On to the second of two exclusive, never-before-seen-online Westlake Scores; and as with yesterday's Score – a 1969 British Hodder & Stoughton first edition of Donald E. "Richard Stark" Westlake's second Alan Grofield novel, The Dame – today's offering is also a Grofield book, and again boasts a particular provenance...


First published in hardback in the UK by Hodder & Stoughton in 1970 – the year after the US Macmillan edition – The Blackbird is the third of Westlake/Stark's Grofield-starring Parker spin-off novels, and is, of course, of particular interest to Parker completists due to the fact that it shares its opening chapter with Slayground, the fourteenth Parker novel. The Hodder edition of The Blackbird is just as scarce as the Hodder edition of The Dame: there's currently only one copy on AbeBooks, offered by an Australian seller, although it is, at least, priced slightly more attractively than the lone (ex-library) copy of The Dame.


I acquired this copy of The Blackbird from the same dealer as The Dame, and again it's Hodder & Stoughton's file copy:


But although its dust jacket design evidently takes as its inspiration Craig Dodd's design for The Dame:


It's actually credited to Graphics Partners, about whom I know virtually nothing, other than they also designed the wrapper for Sheila MacLeod's The Snow White Soliloquies. Whoever they were/are, however, by splitting the "Blackbird" in the title in two, they've made Westlake's pun rather blunter. Mind you, the later Foul Play Press paperback committed the same sin, but at least there they had the excuse that the design style they'd established for their covers meant they couldn't fit the "Blackbird" on one line.


Comparing the 1969 US Macmillan edition of The Blackbird to the Hodder edition, I think in this instance, unlike with The Dame, the British cover wins it. Jack Wolf's wrapper for the Macmillan Blackbird always struck me as a little ugly, although as my copy of that Macmillan edition is signed, I shan't be divesting myself of it anytime soon.

I mentioned in the previous post that Hodder & Stoughton published three out of the four Grofield novels in hardback in the UK. I've shown you two of them, but I also own the other one as well, and it strikes me that I've never really showcased it properly (aside from the odd shoddily photographed guest appearance). So, to complete the set, I thought we could take a look at it in the next post...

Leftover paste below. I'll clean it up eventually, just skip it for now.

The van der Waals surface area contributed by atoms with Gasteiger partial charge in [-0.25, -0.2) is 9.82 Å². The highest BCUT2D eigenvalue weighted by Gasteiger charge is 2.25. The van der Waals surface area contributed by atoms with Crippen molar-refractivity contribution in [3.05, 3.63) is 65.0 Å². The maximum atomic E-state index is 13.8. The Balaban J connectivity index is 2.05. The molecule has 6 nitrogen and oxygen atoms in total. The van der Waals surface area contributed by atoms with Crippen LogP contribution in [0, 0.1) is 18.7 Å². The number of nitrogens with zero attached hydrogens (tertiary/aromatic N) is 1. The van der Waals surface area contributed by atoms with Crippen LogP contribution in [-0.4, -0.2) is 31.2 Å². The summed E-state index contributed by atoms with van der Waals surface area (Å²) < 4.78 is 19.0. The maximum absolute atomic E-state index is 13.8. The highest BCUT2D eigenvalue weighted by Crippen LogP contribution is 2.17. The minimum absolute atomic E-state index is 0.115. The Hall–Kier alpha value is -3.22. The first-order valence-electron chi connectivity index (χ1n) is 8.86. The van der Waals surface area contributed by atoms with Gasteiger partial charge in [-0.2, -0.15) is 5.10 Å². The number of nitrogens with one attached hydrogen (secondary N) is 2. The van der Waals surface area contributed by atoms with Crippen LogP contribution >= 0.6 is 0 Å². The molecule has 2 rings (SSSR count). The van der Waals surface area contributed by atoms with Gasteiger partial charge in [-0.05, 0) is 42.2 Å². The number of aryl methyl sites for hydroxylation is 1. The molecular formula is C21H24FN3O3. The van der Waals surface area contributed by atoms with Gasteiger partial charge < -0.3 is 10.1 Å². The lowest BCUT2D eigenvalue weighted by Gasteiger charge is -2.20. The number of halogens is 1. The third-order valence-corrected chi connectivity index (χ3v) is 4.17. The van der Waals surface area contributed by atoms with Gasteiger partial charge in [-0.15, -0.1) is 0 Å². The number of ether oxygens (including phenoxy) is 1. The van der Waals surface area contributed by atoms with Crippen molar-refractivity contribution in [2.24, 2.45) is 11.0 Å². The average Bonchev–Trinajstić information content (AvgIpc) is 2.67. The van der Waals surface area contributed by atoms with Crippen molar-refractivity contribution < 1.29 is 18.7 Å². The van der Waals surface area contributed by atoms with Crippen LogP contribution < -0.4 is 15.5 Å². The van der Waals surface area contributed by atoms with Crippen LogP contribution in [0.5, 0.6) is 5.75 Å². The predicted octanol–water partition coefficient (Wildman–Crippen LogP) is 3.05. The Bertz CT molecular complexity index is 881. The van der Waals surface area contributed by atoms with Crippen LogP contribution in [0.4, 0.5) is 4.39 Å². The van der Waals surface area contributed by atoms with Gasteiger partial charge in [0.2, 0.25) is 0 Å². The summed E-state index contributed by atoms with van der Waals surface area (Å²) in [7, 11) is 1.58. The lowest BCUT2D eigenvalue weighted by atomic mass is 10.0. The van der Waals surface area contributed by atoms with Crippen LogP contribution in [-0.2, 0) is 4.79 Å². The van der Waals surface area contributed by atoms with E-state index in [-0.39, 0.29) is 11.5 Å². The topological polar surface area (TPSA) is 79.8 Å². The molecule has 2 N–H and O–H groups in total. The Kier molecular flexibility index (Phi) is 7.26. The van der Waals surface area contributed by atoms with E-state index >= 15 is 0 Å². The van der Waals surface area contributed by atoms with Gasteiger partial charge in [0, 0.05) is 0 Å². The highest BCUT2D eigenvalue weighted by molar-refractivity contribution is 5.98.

Tuesday, 19 June 2012

Westlake Score: The Dame by Richard Stark (alias Donald E. Westlake); Alan Grofield #2, 1969 Hodder & Stoughton First Edition, Craig Dodd Cover Art

NB: A version of this post also appears on The Violent World of Parker blog.

This week, as promised, I've a pair of very special Westlake Scores for you. Both of the books in question are incredibly scarce British first editions of Richard Stark novels; both boast strikingly psychedelic dust jacket artwork; and neither one, to my knowledge, has ever been seen online before, making them Existential Ennui/Violent World of Parker exclusives. Moreover, they're not just any first editions; they're first editions with a very particular provenance... And the first of them... is this:


A UK hardback first edition hardback of The Dame, published by Hodder & Stoughton in 1969. It is, of course, the second of Donald E. "Richard Stark" Westlake's four pseudonymous Parker spin-off novels starring actor-turned-thief Alan Grofield, and was originally published in the States by the Macmillan Company in the same year as the British edition.